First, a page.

gcj crashes if a user-thread gives up its rights

Bryce McKinlay mckinlay@redhat.com
Tue Dec 14 16:39:00 GMT 2004


Jost Boekemeier wrote:

>On Mon, 2004-12-13 at 18:17, Bryce McKinlay wrote:
>  
>
>>It would be interesting to know how these other VMs solved the issue. 
>>    
>>
>
>Mediator pattern.  The mediator still runs with the appropriate
>privileges.  I guess GCJ already has a mediator which iterates through
>the list of threads and stops each of them when the user-thread's GC
>wants to run. The only thing that seems to fail is the command that the
>user-thread's GC sends to the mediator.
>  
>
In the current code, there isn't a separate "mediator" thread - any user 
thread which the GC happens to run in will try to call pthread_kill to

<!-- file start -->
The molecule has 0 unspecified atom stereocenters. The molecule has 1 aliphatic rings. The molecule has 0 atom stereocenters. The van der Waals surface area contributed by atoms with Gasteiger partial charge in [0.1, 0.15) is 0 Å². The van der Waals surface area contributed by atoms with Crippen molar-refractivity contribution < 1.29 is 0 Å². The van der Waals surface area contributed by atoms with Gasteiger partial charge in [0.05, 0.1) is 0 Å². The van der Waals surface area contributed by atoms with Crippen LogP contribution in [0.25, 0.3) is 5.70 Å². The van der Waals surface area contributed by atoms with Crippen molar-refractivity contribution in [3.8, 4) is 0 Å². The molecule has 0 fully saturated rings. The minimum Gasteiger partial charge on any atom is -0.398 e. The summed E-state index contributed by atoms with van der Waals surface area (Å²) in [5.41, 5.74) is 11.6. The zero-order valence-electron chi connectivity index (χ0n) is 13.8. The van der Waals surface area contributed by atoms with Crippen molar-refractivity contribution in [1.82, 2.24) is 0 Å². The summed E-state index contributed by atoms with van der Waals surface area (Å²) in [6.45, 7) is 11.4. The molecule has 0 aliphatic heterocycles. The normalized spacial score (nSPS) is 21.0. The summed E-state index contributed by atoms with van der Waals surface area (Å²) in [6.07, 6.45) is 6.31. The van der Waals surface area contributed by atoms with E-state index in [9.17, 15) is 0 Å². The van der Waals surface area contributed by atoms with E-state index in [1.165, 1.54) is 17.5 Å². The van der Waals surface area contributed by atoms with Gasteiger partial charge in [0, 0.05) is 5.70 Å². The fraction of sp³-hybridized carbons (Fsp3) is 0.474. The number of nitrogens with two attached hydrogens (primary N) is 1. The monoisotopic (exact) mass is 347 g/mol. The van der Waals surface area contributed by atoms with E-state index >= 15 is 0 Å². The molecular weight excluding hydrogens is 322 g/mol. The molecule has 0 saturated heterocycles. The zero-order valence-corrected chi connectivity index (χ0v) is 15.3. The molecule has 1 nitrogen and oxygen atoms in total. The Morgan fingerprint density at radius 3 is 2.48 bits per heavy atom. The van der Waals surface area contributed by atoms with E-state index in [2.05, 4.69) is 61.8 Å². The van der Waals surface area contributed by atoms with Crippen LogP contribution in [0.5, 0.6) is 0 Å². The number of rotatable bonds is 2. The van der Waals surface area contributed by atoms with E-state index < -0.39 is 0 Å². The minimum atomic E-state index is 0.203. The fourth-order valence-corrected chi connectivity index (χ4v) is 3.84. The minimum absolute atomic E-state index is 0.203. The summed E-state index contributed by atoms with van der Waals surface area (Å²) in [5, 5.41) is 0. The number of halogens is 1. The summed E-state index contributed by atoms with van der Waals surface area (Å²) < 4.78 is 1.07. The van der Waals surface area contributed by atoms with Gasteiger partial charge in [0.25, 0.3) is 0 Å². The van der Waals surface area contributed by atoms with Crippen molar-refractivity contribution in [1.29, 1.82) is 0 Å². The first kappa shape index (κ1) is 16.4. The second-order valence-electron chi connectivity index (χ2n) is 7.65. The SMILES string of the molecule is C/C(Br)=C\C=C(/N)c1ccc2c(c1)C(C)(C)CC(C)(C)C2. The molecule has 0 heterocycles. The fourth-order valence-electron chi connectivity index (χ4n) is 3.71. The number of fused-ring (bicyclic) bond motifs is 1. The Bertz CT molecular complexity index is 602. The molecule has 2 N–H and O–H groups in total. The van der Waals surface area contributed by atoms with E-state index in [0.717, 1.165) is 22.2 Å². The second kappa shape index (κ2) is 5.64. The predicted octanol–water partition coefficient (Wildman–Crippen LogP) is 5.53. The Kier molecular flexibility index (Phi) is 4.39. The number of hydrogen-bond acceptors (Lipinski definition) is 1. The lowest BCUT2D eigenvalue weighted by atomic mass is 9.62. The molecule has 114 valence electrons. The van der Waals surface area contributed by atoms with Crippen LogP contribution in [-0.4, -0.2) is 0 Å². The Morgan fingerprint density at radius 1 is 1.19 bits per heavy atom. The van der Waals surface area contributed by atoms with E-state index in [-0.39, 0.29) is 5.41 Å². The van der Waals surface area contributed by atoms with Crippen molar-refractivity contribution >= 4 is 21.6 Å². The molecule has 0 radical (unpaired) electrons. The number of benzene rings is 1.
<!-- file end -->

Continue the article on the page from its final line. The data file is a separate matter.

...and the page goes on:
suspend the other threads.

>>Is there is another IPC mechanism with the necessary semantics - ie able 
>>to suspend any thread at any time, asynchronously? 
>>    
>>
>
>I think this should not be necessary.  The mediator waits for commands
>anyway, so a simple pipe would be sufficient. Even a condition variable
>will work. So we only have to change the pthread_kill() into a
>pthread_cond_signal()
>
That wouldn't work, because pthread_cond_signal() won't interrupt a 
thread that isn't actually waiting on the right condition variable. 
You'd still have to either use pthread_kill() or have the compiler 
insert interrupt points at each basic block edge. The later would have a 
performance effect and would be tricky to implement in the presence of 
blocking IO, etc.

What may work, however, is instead of sending the pthread_kill's from 
whichever thread the GC happens to occur in, dedicate one, always 
privileged thread to sending the pthread_kill's and running the GC. 
Suspended threads could then enter a pthread_cond_wait() waiting for the 
restart signal from the collector thread.

Regards

Bryce



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